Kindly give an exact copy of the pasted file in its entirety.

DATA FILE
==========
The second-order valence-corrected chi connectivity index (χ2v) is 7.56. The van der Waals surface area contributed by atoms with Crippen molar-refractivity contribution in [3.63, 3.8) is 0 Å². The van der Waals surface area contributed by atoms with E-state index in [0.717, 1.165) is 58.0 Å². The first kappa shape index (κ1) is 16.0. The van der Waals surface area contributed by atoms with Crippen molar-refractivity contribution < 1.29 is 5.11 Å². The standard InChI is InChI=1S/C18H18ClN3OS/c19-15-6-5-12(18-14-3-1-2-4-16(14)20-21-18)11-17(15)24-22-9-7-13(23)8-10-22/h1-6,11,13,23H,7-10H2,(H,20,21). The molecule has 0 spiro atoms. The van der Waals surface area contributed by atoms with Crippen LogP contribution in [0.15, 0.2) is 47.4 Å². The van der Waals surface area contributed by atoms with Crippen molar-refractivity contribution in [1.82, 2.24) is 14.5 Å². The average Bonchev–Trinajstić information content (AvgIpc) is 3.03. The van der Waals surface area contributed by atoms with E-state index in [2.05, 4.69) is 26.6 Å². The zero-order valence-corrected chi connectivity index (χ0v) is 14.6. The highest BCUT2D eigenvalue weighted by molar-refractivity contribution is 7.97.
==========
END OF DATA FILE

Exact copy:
The second-order valence-corrected chi connectivity index (χ2v) is 7.56. The van der Waals surface area contributed by atoms with Crippen molar-refractivity contribution in [3.63, 3.8) is 0 Å². The van der Waals surface area contributed by atoms with E-state index in [0.717, 1.165) is 58.0 Å². The first kappa shape index (κ1) is 16.0. The van der Waals surface area contributed by atoms with Crippen molar-refractivity contribution < 1.29 is 5.11 Å². The standard InChI is InChI=1S/C18H18ClN3OS/c19-15-6-5-12(18-14-3-1-2-4-16(14)20-21-18)11-17(15)24-22-9-7-13(23)8-10-22/h1-6,11,13,23H,7-10H2,(H,20,21). The molecule has 0 spiro atoms. The van der Waals surface area contributed by atoms with Crippen LogP contribution in [0.15, 0.2) is 47.4 Å². The van der Waals surface area contributed by atoms with Crippen molar-refractivity contribution in [1.82, 2.24) is 14.5 Å². The average Bonchev–Trinajstić information content (AvgIpc) is 3.03. The van der Waals surface area contributed by atoms with E-state index in [2.05, 4.69) is 26.6 Å². The zero-order valence-corrected chi connectivity index (χ0v) is 14.6. The highest BCUT2D eigenvalue weighted by molar-refractivity contribution is 7.97.